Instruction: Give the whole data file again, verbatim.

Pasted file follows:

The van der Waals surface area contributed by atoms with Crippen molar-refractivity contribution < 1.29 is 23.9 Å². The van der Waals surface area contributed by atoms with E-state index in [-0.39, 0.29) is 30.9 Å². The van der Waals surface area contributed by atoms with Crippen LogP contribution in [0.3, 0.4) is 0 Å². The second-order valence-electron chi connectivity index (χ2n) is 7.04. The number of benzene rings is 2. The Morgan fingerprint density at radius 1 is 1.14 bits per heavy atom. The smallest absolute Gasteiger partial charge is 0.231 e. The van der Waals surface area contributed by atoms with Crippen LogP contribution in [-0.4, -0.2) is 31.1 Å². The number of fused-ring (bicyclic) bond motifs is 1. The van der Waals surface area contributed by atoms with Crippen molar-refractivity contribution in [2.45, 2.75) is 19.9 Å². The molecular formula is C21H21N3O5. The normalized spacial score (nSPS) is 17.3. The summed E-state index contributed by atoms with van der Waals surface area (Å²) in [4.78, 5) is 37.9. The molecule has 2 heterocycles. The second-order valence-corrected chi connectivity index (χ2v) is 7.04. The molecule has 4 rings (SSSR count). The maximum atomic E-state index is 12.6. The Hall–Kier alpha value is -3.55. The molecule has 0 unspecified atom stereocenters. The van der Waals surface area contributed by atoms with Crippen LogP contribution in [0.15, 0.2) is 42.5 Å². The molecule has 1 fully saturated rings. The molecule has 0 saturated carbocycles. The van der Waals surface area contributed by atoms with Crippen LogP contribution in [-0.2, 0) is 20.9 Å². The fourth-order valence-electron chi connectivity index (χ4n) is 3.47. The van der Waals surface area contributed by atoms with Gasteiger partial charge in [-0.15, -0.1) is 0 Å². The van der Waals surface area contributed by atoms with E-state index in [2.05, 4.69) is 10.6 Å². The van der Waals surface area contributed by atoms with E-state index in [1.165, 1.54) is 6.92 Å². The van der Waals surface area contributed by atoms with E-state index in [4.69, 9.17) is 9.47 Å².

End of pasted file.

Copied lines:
The van der Waals surface area contributed by atoms with Crippen molar-refractivity contribution < 1.29 is 23.9 Å². The van der Waals surface area contributed by atoms with E-state index in [-0.39, 0.29) is 30.9 Å². The van der Waals surface area contributed by atoms with Crippen LogP contribution in [0.3, 0.4) is 0 Å². The second-order valence-electron chi connectivity index (χ2n) is 7.04. The number of benzene rings is 2. The Morgan fingerprint density at radius 1 is 1.14 bits per heavy atom. The smallest absolute Gasteiger partial charge is 0.231 e. The van der Waals surface area contributed by atoms with Crippen LogP contribution in [-0.4, -0.2) is 31.1 Å². The number of fused-ring (bicyclic) bond motifs is 1. The van der Waals surface area contributed by atoms with Crippen molar-refractivity contribution in [2.45, 2.75) is 19.9 Å². The molecular formula is C21H21N3O5. The normalized spacial score (nSPS) is 17.3. The summed E-state index contributed by atoms with van der Waals surface area (Å²) in [4.78, 5) is 37.9. The molecule has 2 heterocycles. The second-order valence-corrected chi connectivity index (χ2v) is 7.04. The molecule has 4 rings (SSSR count). The maximum atomic E-state index is 12.6. The Hall–Kier alpha value is -3.55. The molecule has 0 unspecified atom stereocenters. The van der Waals surface area contributed by atoms with Crippen LogP contribution in [0.15, 0.2) is 42.5 Å². The molecule has 1 fully saturated rings. The molecule has 0 saturated carbocycles. The van der Waals surface area contributed by atoms with Crippen LogP contribution in [-0.2, 0) is 20.9 Å². The fourth-order valence-electron chi connectivity index (χ4n) is 3.47. The van der Waals surface area contributed by atoms with Gasteiger partial charge in [-0.15, -0.1) is 0 Å². The van der Waals surface area contributed by atoms with E-state index in [2.05, 4.69) is 10.6 Å². The van der Waals surface area contributed by atoms with E-state index in [1.165, 1.54) is 6.92 Å². The van der Waals surface area contributed by atoms with E-state index in [4.69, 9.17) is 9.47 Å².